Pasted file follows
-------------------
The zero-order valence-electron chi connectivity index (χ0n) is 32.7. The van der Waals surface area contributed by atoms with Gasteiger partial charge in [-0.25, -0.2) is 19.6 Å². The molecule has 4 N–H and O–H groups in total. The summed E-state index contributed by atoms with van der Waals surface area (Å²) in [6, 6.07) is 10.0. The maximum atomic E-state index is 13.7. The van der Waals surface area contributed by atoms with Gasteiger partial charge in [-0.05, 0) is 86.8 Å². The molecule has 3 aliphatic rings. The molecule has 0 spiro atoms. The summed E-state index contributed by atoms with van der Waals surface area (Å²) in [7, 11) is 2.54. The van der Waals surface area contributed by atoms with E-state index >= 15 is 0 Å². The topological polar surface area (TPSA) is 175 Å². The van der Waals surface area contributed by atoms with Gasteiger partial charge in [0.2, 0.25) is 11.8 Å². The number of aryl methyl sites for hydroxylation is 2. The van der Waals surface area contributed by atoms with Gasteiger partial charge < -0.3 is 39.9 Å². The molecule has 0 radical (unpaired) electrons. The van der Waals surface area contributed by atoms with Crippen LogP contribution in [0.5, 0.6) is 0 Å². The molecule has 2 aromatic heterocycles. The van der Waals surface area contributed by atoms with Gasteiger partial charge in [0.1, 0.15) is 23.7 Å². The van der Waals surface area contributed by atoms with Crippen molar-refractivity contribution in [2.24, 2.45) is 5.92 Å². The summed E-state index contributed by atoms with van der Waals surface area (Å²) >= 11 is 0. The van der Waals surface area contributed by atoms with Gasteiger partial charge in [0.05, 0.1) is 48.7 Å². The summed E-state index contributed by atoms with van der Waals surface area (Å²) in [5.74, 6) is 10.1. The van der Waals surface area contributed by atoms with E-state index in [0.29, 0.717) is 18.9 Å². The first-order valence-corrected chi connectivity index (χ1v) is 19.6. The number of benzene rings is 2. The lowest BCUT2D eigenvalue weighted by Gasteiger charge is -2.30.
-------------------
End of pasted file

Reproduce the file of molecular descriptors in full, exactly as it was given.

The zero-order valence-electron chi connectivity index (χ0n) is 32.7. The van der Waals surface area contributed by atoms with Gasteiger partial charge in [-0.25, -0.2) is 19.6 Å². The molecule has 4 N–H and O–H groups in total. The summed E-state index contributed by atoms with van der Waals surface area (Å²) in [6, 6.07) is 10.0. The maximum atomic E-state index is 13.7. The van der Waals surface area contributed by atoms with Gasteiger partial charge in [-0.05, 0) is 86.8 Å². The molecule has 3 aliphatic rings. The molecule has 0 spiro atoms. The summed E-state index contributed by atoms with van der Waals surface area (Å²) in [7, 11) is 2.54. The van der Waals surface area contributed by atoms with E-state index >= 15 is 0 Å². The topological polar surface area (TPSA) is 175 Å². The van der Waals surface area contributed by atoms with Gasteiger partial charge in [0.2, 0.25) is 11.8 Å². The number of aryl methyl sites for hydroxylation is 2. The van der Waals surface area contributed by atoms with Gasteiger partial charge < -0.3 is 39.9 Å². The molecule has 0 radical (unpaired) electrons. The van der Waals surface area contributed by atoms with Crippen LogP contribution in [0.5, 0.6) is 0 Å². The molecule has 2 aromatic heterocycles. The van der Waals surface area contributed by atoms with Gasteiger partial charge in [0.1, 0.15) is 23.7 Å². The van der Waals surface area contributed by atoms with Crippen molar-refractivity contribution in [2.24, 2.45) is 5.92 Å². The summed E-state index contributed by atoms with van der Waals surface area (Å²) >= 11 is 0. The van der Waals surface area contributed by atoms with Gasteiger partial charge in [0.05, 0.1) is 48.7 Å². The summed E-state index contributed by atoms with van der Waals surface area (Å²) in [5.74, 6) is 10.1. The van der Waals surface area contributed by atoms with E-state index in [0.29, 0.717) is 18.9 Å². The first-order valence-corrected chi connectivity index (χ1v) is 19.6. The number of benzene rings is 2. The lowest BCUT2D eigenvalue weighted by Gasteiger charge is -2.30.